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I was going for "humor" more than "melodrama," but maybe I failed at both... The actual breaking changes between 2.x and early 3.x struck me as cosmetic and pointless.

To compare: Perl went one way by breaking everything to essentially make a new language, and failed to get people to switch; C++ bent over backwards to maintain compatibility, and failed to fundamentally evolve the language. Python basically failed in both ways, changing the language just enough to break most people's code, while changing it too little to effect significant change. It combines most of the disadvantages of both backward compatibility and novelty, with few of the advantages of either.




I'll happily debate the merits of breaking compatibility in general, but it's boring and completely academic for Python 3 which is getting on for a decade old and has very wide community support.

Same thing every Python thread. It doesn't matter if you liked the way 3.0 was handled (and there certainly was complaint at the time too), it's what Python is now, and that's that.


To also compare: Ruby made big breaking changes similar to Python 3 and called it "Ruby 1.9".

It wasn't really a big deal. There was some pain and it became essential to have multiple versions of Ruby installed. But I haven't heard of anyone insisting on new code written for Ruby 1.8.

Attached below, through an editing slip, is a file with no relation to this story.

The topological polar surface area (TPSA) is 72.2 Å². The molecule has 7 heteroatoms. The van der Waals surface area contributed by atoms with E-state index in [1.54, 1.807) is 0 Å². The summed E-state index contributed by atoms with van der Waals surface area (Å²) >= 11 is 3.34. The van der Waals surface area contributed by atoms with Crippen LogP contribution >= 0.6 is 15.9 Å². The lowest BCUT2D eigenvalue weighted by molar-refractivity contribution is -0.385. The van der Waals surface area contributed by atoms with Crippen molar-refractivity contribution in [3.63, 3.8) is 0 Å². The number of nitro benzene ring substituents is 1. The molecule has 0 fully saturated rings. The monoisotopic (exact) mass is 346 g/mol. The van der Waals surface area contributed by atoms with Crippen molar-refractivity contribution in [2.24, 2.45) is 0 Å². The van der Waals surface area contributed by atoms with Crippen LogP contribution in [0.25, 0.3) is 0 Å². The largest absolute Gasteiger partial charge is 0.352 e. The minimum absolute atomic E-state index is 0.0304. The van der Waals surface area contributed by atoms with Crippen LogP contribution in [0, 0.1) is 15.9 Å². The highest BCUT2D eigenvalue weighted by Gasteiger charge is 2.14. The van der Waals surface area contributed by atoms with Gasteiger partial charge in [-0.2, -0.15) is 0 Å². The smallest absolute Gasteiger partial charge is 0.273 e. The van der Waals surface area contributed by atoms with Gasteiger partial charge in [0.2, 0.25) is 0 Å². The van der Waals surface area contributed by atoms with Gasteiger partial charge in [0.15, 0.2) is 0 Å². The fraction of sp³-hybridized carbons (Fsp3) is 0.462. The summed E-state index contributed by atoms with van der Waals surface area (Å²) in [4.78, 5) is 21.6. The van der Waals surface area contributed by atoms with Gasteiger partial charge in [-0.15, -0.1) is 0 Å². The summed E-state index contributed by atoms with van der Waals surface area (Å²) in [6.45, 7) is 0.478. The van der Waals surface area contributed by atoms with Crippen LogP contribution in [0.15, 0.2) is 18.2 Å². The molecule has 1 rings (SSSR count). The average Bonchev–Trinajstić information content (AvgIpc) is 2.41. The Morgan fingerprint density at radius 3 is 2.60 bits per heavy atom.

So languages can break backwards compatibility once in a while, and it doesn't always have to be the shitstorm it was for Python.

Early 3.x was bad, and that probably gave critical mass to the backlash. But there's no reason to care anymore about what early 3.x was like. Modern 3.x is a way better language.


I was an outsider to the Ruby changes between 1.8 and 2.0, so thanks for the perspective. My sense was that, like modern JS programmers, they were used to constant churn and breakage, so having the language break as well was only a minor additional nuisance. Most of the stuff they used with 1.8 would be "obsolete" in a year or two even without 1.9.


Your view of Ruby programmers might be confused with Rails programmers. Those are more used to the "constant churn and breakage" which I also see as coming somewhat from the web side of programming. Although it's less of an issue in Rails as you can have properly stickied versions in a project.

AFAIK there was no breaking change in Ruby after 1.9, so anything that runs on 1.9 should run on any Ruby version up to the most current.

The biggest change in 1.9 was the support of different encoding and making UTF-8 the default encoding. Ruby did it differently than Python, so a string in 1.8 was a byte string, whereas a 1.9 string was a UTF-8 string. This off course broke many scripts.


Python 3 demonstrates exactly how much change a language project can get away with. Python is just barely managing the transition; any more change and it would have ended up like Perl 6. Perhaps future developers can use this data to plan large and painful migrations.




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